Monday, March 30, 2009


An armed group is holed up in a police academy in eastern Pakistan after attacking it with grenades and rifles.

Officials say at least 11 people have been killed and dozens injured at the academy, on the outskirts of Lahore.

Firing was continuing more than five hours after it began as troops laid siege to the academy. It is unclear how many people are trapped inside.

The attack comes less than a month after gunmen attacked the Sri Lankan cricket team in Lahore.

In that attack, six policemen were killed, while up to 14 gunmen escaped.

I saw a man firing a Kalashnikov running towards us
Police official

Pakistani officials say it is too early to say who is responsible for Monday's assault in Lahore.

Escalating militant violence in Pakistan has been concentrated in the country's north-west near the border with Afghanistan.

But insurgents have increasingly targeted big cities in recent months.

The Lahore academy has been named by local media as the Manawan police training school. It is on the outskirts of the city, on a road to the border with India.

One official said the gunmen had attacked from four sides. Another said they had thrown grenades before starting to fire.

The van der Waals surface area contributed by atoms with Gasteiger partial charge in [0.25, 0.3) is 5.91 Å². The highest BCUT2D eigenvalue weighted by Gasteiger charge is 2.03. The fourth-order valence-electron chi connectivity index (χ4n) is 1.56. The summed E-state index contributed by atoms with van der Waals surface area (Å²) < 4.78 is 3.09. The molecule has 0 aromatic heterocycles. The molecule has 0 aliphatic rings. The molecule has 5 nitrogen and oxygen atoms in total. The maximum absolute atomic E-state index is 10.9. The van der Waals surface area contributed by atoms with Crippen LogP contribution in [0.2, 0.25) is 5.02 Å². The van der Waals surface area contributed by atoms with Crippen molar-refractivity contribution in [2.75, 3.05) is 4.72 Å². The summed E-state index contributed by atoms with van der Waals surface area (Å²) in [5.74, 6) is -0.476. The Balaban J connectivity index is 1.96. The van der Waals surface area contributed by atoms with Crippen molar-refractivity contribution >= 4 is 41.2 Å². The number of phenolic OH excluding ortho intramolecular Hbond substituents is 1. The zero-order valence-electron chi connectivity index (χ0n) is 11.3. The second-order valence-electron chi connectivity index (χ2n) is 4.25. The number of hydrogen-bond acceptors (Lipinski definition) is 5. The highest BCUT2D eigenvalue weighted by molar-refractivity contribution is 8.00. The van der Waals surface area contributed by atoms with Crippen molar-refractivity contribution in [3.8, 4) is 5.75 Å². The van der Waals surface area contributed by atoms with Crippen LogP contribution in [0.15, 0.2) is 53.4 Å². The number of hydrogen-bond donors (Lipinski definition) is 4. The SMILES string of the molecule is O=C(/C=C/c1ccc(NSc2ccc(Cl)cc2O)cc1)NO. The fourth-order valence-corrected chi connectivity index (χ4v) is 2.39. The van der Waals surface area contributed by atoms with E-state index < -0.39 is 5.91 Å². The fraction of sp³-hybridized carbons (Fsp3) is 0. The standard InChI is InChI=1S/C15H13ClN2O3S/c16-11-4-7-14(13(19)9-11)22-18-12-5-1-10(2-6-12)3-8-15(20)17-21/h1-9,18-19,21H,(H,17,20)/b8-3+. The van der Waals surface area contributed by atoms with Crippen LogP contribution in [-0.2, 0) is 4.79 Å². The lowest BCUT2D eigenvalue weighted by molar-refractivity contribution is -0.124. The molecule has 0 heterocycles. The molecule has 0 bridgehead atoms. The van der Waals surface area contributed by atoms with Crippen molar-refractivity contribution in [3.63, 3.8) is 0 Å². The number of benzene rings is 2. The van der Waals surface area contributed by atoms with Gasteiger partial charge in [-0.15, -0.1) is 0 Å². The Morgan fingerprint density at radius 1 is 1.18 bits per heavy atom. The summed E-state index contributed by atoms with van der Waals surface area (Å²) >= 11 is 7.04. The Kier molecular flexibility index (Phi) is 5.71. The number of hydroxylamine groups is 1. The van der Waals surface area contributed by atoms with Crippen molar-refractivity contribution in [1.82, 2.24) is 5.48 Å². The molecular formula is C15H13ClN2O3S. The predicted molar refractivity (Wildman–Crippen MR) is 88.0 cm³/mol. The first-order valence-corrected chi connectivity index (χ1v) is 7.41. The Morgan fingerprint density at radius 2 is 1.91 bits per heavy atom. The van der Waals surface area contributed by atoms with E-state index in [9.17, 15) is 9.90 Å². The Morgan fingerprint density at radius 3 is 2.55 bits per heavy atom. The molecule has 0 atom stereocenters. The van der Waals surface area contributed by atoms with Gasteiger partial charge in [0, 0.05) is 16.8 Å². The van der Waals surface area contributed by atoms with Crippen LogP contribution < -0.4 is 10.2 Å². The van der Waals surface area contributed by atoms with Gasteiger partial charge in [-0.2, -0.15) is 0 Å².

Several hundred trainees were there when they struck, local TV reports said.

Map of Pakistan

Some 10-12 gunmen carried out the attack, officials said.

Troops were called in and secured the area around the academy.

"Our elite squad has surrounded the area," said senior police official Mushtaq Sukhera.

"God willing, now we will get into the building."

The BBC's Jill McGivering, in Lahore, said that after hours of shooting, several hostages were seen coming out.

She said helicopters were sweeping low over the compound, apparently trying to move the battle into a final, critical stage.

The scene is chaotic, our correspondent says, with roads around the site clogged with vehicles and people.

Officials and witnesses said the gunmen had entered the academy dressed in police uniform, adding to the confusion.

A police constable who witnessed the attack told reporters: "We were exercising in the training ground inside the compound when we heard a blast.

"A great cloud of dust blew over us and I felt something hit my face," he said.

"When I touched my face there was blood all over. Then I saw a man firing a Kalashnikov running towards us.

"He had a beard and his face was partially covered by a bandanna. Three of my colleagues fell down in the burst of firing. I just turned and ran."

TV footage showed several police officers lying motionless on the ground inside the school.

Reports gave varying death tolls.

Police official Ali Nawaz told The Associated Press that at least 11 people had died, while 40-45 were being treated for injuries.




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